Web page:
Journalist Malavika Menon's column, "Hard choice between career and motherhood" (April 18), resonated with me as a new mother who values her career as a social worker.
My daughter is only five months old, and various obstacles have already cropped up for me.
One obstacle I have faced is the unequal amount of parental leave my partner and I have received.
My partner used all our shared parental leave, giving him a total of 30 days, while I had three months.
He had to return to work during my maternity leave, which meant I had to carry my baby more, going against my physiotherapist's advice to not lift heavy things three months after the caesarean delivery.
Another issue concerns the question of working from home or returning to the office.
Both my partner and I have been lucky enough to work from home during the pandemic.
I experience a condition in which I feel a burst of negative emotions right before breastfeeding, and having my partner's presence at home is very helpful for me to cope.
And though my partner sometimes finds working from home challenging, the flexibility and reduced travel time have given him more time with our child and equal involvement in her care.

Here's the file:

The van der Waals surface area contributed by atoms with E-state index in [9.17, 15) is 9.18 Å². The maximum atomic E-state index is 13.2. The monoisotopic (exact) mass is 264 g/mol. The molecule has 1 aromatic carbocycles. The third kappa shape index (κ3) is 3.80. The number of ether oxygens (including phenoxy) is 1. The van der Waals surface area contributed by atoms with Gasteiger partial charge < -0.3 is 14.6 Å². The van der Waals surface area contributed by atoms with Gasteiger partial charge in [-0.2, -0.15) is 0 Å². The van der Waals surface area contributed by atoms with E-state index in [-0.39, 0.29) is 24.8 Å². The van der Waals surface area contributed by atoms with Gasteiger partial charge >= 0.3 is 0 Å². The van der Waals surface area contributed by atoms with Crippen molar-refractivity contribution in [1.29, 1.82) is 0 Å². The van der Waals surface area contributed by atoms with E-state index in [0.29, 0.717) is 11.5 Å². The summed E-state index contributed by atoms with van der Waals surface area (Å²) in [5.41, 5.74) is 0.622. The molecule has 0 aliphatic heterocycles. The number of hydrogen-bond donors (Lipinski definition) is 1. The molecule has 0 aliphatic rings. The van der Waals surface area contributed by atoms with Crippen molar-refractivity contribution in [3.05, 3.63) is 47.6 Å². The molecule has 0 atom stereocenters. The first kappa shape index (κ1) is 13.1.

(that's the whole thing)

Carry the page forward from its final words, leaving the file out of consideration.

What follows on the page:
However, the gradual return to working in the office has made us anxious about how our parenting situation might have to evolve.
We are having more frequent arguments about caregiving.
We have even discussed the possibility of one of us quitting our job if we cannot work from home.
My last set of worries centres on infant care. We have decided to register our daughter for half-day infant care so that I can return fully to my job.
However, affordable infant care is hard to get - our current best option is a centre 3km away, and we are still on the wait list.
I believe there are ways these challenges can be mitigated for all working mothers in Singapore.
For one thing, paternity leave should be longer.
Both parents should have three months dedicated to their newborn and post-partum recovery.
Second, we should legislate the right for all employees to request flexible work arrangements, so that parents can more easily manage their care and work responsibilities.
Lastly, affordable infant care should be made more accessible.
Ideally, priority can be given to single parents (who have greater need).
The choice between career and motherhood should really not be this hard.